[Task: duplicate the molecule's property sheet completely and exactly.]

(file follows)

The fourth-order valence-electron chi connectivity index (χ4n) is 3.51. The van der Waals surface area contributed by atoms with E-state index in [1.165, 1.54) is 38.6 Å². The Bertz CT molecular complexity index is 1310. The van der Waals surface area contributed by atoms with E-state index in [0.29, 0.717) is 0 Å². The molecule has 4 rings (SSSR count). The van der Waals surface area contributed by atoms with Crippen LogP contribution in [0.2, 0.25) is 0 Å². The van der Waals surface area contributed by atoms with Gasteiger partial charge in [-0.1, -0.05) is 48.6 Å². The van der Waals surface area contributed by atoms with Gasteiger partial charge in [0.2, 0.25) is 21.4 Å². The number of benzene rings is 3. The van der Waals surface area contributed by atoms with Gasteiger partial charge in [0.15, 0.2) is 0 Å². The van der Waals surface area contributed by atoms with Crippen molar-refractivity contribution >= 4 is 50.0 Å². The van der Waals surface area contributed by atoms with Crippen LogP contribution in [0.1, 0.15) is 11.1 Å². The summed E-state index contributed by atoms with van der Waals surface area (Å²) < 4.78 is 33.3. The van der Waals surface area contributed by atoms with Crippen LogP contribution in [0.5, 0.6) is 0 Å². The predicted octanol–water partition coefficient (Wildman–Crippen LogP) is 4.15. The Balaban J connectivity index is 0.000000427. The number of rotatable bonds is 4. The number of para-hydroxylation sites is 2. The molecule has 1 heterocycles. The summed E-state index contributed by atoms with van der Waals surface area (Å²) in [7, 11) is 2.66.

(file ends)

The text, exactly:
The fourth-order valence-electron chi connectivity index (χ4n) is 3.51. The van der Waals surface area contributed by atoms with E-state index in [1.165, 1.54) is 38.6 Å². The Bertz CT molecular complexity index is 1310. The van der Waals surface area contributed by atoms with E-state index in [0.29, 0.717) is 0 Å². The molecule has 4 rings (SSSR count). The van der Waals surface area contributed by atoms with Crippen LogP contribution in [0.2, 0.25) is 0 Å². The van der Waals surface area contributed by atoms with Gasteiger partial charge in [-0.1, -0.05) is 48.6 Å². The van der Waals surface area contributed by atoms with Gasteiger partial charge in [0.2, 0.25) is 21.4 Å². The number of benzene rings is 3. The van der Waals surface area contributed by atoms with Gasteiger partial charge in [0.15, 0.2) is 0 Å². The van der Waals surface area contributed by atoms with Crippen molar-refractivity contribution >= 4 is 50.0 Å². The van der Waals surface area contributed by atoms with Crippen LogP contribution in [0.1, 0.15) is 11.1 Å². The summed E-state index contributed by atoms with van der Waals surface area (Å²) < 4.78 is 33.3. The van der Waals surface area contributed by atoms with Crippen LogP contribution in [0.5, 0.6) is 0 Å². The predicted octanol–water partition coefficient (Wildman–Crippen LogP) is 4.15. The Balaban J connectivity index is 0.000000427. The number of rotatable bonds is 4. The number of para-hydroxylation sites is 2. The molecule has 1 heterocycles. The summed E-state index contributed by atoms with van der Waals surface area (Å²) in [7, 11) is 2.66.